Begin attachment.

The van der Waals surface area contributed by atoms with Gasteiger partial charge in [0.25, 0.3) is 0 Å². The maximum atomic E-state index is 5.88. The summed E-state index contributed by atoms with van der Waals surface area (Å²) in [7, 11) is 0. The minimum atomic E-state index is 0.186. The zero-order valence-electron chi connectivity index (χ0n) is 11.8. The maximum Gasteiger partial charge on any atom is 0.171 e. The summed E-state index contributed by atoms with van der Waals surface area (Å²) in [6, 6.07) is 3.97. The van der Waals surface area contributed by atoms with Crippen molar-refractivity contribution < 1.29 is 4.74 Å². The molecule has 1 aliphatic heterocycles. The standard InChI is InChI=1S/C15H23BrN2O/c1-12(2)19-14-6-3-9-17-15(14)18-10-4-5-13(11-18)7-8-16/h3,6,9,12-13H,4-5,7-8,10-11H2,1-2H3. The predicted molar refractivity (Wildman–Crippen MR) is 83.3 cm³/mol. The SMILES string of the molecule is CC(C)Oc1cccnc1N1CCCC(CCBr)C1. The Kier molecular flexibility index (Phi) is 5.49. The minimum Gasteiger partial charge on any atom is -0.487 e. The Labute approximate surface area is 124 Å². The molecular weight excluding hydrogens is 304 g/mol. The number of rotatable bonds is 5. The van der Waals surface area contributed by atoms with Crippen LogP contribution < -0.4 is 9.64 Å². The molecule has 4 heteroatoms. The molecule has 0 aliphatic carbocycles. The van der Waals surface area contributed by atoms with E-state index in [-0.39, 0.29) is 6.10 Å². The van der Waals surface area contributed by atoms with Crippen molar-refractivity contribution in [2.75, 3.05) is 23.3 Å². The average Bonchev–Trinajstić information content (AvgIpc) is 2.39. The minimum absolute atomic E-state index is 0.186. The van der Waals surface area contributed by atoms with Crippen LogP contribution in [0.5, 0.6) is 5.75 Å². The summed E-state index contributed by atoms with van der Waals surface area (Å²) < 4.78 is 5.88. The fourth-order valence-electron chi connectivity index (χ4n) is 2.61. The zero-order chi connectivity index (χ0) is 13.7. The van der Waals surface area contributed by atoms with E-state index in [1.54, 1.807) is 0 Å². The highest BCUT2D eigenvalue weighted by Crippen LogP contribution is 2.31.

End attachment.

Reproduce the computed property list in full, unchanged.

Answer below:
The van der Waals surface area contributed by atoms with Gasteiger partial charge in [0.25, 0.3) is 0 Å². The maximum atomic E-state index is 5.88. The summed E-state index contributed by atoms with van der Waals surface area (Å²) in [7, 11) is 0. The minimum atomic E-state index is 0.186. The zero-order valence-electron chi connectivity index (χ0n) is 11.8. The maximum Gasteiger partial charge on any atom is 0.171 e. The summed E-state index contributed by atoms with van der Waals surface area (Å²) in [6, 6.07) is 3.97. The van der Waals surface area contributed by atoms with Crippen molar-refractivity contribution < 1.29 is 4.74 Å². The molecule has 1 aliphatic heterocycles. The standard InChI is InChI=1S/C15H23BrN2O/c1-12(2)19-14-6-3-9-17-15(14)18-10-4-5-13(11-18)7-8-16/h3,6,9,12-13H,4-5,7-8,10-11H2,1-2H3. The predicted molar refractivity (Wildman–Crippen MR) is 83.3 cm³/mol. The SMILES string of the molecule is CC(C)Oc1cccnc1N1CCCC(CCBr)C1. The Kier molecular flexibility index (Phi) is 5.49. The minimum Gasteiger partial charge on any atom is -0.487 e. The Labute approximate surface area is 124 Å². The molecular weight excluding hydrogens is 304 g/mol. The number of rotatable bonds is 5. The van der Waals surface area contributed by atoms with Crippen LogP contribution < -0.4 is 9.64 Å². The molecule has 4 heteroatoms. The molecule has 0 aliphatic carbocycles. The van der Waals surface area contributed by atoms with E-state index in [-0.39, 0.29) is 6.10 Å². The van der Waals surface area contributed by atoms with Crippen molar-refractivity contribution in [2.75, 3.05) is 23.3 Å². The average Bonchev–Trinajstić information content (AvgIpc) is 2.39. The minimum absolute atomic E-state index is 0.186. The van der Waals surface area contributed by atoms with Crippen LogP contribution in [0.5, 0.6) is 5.75 Å². The summed E-state index contributed by atoms with van der Waals surface area (Å²) < 4.78 is 5.88. The fourth-order valence-electron chi connectivity index (χ4n) is 2.61. The zero-order chi connectivity index (χ0) is 13.7. The van der Waals surface area contributed by atoms with E-state index in [1.54, 1.807) is 0 Å². The highest BCUT2D eigenvalue weighted by Crippen LogP contribution is 2.31.